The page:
It may mean that the City Council will be asked if we would support an Olympics bid if it were regional and if the State were to guarantee the liability and any operations debt. Problem is that Seattle sport facilities, streets, water supply and police would all be heavily used even with a regional focus.

State legislators have not been inclined to support financing the Olympics. State Rep. Helen Summers wrote to Martha Choe in October that she “would oppose any request that the state accept such financial responsibility (from liability or any deficit).”

2. That there is a demonstration of broad public support. (There is no mention of how that will be measured.)

Meanwhile, King County Executive Ron Sims, finally pulled the $75,000 budget item supporting the Olympics Bid from the County budget, after both Republican and Democratic County Council Members said they would dump it.

So what can a citizen do now to influence the political process? Unfortunately one cannot email Cong. Dicks because he does not have an email address listed in the ’98 League of Women Voters Elected Officials, nor does he have a web site listed.

(As an aside, only twenty-eight Congressional Representatives (out of 435) do not have web site pages listed in the Federal master website list located at:

Ironically Congressmen Jim McDermott and Norm Dicks from the central Puget Sound region ( the home of Microsoft, Adobe, and dozens of other software companies), do not list a web site nor have an email addresse printed in the LWV brochure.)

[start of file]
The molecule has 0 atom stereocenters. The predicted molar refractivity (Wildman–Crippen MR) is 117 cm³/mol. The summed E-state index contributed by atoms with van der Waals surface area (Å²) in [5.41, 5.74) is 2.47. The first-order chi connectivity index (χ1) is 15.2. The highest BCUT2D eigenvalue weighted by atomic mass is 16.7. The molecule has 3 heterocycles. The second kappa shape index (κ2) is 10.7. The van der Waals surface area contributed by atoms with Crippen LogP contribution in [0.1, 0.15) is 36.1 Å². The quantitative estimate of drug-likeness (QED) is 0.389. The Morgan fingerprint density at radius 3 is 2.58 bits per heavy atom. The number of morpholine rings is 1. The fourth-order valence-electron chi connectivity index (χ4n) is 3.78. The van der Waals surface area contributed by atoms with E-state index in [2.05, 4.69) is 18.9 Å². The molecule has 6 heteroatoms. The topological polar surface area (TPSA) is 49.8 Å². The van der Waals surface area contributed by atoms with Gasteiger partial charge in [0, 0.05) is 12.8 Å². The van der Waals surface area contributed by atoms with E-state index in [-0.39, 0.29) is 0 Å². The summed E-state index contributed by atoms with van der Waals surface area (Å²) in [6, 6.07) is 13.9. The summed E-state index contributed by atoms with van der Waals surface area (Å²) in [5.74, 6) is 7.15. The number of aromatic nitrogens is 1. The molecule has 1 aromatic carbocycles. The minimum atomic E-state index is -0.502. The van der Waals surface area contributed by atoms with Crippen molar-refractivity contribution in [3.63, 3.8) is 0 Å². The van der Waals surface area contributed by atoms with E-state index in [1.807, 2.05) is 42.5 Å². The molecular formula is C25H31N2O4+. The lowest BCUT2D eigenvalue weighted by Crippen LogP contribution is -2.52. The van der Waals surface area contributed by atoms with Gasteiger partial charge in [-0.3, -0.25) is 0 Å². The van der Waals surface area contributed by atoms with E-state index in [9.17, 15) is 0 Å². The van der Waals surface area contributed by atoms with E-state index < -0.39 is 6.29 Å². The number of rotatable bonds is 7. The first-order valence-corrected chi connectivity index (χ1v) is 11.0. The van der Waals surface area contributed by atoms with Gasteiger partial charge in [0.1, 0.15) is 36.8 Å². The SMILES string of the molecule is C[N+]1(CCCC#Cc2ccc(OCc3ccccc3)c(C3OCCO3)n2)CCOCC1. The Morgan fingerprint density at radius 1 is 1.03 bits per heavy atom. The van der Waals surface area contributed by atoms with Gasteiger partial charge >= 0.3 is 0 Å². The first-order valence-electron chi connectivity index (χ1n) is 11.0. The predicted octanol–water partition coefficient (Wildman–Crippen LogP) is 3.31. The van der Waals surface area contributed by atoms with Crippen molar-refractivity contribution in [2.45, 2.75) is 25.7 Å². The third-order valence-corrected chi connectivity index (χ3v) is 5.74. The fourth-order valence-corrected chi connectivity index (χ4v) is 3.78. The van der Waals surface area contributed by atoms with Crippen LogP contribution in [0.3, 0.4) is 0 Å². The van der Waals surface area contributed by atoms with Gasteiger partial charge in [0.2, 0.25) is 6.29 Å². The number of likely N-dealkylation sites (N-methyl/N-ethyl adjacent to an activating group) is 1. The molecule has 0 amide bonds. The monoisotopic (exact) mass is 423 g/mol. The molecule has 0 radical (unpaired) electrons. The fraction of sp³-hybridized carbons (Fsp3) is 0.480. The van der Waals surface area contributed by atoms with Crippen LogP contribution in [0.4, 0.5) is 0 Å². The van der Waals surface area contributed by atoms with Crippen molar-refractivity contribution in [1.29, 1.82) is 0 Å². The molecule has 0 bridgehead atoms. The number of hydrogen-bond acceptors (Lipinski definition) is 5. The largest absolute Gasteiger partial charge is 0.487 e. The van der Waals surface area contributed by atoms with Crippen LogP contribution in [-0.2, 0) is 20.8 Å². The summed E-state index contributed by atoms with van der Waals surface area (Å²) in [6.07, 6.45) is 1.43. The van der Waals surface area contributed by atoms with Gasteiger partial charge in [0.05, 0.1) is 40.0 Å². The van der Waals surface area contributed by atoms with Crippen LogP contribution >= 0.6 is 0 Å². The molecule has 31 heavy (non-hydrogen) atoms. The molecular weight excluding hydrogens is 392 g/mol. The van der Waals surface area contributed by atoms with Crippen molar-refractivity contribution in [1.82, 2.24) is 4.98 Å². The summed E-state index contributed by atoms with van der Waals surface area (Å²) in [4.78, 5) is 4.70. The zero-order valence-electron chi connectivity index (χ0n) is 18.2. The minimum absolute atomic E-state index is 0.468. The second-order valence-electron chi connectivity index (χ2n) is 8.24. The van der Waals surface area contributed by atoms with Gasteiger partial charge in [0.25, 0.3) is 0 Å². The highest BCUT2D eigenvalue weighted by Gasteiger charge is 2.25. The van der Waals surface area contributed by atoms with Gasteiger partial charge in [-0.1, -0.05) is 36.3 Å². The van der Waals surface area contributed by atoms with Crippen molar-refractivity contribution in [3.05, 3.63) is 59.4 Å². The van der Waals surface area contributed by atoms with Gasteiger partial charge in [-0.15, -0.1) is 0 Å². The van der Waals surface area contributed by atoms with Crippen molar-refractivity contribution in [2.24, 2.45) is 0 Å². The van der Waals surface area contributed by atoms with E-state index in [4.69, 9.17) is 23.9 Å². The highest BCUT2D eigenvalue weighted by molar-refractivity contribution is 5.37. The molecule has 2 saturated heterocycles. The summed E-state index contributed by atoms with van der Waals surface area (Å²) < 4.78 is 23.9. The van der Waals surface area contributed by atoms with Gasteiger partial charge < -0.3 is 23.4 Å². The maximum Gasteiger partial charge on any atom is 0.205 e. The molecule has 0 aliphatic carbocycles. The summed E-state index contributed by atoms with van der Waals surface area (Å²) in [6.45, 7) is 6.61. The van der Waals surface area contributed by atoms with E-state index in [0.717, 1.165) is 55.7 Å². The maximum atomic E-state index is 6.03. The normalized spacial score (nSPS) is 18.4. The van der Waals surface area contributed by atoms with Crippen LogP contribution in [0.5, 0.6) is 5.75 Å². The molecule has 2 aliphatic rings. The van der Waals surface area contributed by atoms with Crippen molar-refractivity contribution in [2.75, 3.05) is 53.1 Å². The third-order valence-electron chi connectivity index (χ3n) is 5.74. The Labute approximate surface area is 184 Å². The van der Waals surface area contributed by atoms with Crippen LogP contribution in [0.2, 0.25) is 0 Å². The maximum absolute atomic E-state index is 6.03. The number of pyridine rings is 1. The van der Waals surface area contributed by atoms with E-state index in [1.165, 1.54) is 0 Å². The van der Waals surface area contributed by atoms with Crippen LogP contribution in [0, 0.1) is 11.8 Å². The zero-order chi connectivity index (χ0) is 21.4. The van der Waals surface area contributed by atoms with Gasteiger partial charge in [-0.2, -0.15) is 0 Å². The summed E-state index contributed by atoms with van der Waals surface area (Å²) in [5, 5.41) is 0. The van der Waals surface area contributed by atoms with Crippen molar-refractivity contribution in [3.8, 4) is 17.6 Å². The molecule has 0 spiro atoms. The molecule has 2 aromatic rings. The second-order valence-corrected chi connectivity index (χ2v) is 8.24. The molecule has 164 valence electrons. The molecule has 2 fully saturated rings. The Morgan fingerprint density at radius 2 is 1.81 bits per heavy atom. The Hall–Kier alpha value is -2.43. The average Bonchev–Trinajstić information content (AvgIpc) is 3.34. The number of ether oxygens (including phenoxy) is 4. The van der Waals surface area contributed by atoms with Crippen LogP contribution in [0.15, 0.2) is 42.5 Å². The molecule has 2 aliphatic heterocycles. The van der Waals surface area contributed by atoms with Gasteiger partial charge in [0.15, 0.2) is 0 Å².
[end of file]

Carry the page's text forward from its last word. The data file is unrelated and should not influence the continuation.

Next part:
However, emails could be sent to the County’s and City’s representatives on the PSRC executive board which will be meeting on Dec. 10th. The County’s representatives are, and Both Gossett and Vance have said that they would oppose PSRC endorsing the Seattle Bid Committee’s proposed resolution.

The City’s PSRC representatives are Mayor Paul.Schell, (,, and Both Donaldson and Drago had signed the letter opposing a Seattle hosted Olympics bid, but have been open to a regional Olympics. McIver was the only Council Member not to sign the letter, but because of a heart attack (he is recovering very well) he may not attend the PSRC meeting. In that case, Martha Choe will probably be the alternate attending.

Some citizens are also directly emailing Dick Schultz, Executive Director US Olympic ( ) to let him know how Seattle residents feel about the Olympics.

Multi-Family Tax Exemption Ordinance

This is a piece of legislation that was originally crafted from the Mayor and first came to the City Council on 8/12/98 with the support of Council Member Peter Steinbrueck. Since then there have been two Public Hearings and a number of staff briefings.

In my Urban Politics # 44, I briefly described this legislation. It is an experimental 4 year program providing a ten-year property tax exemption for housing development located in specific neighborhoods that wanted and needed more affordable housing. It will be reviewed annually and a report will be issued to the City Council outlining the development activity resulting from it.

Certain neighborhoods have not seen the construction of market rate housing and would welcome this legislation to boost their local business districts, so that a fuller compliment of basic services could be provided to their residents. Since market rates in these neighborhoods would actually be below the city’s average rate, housing units would tend to be affordable for lower income people.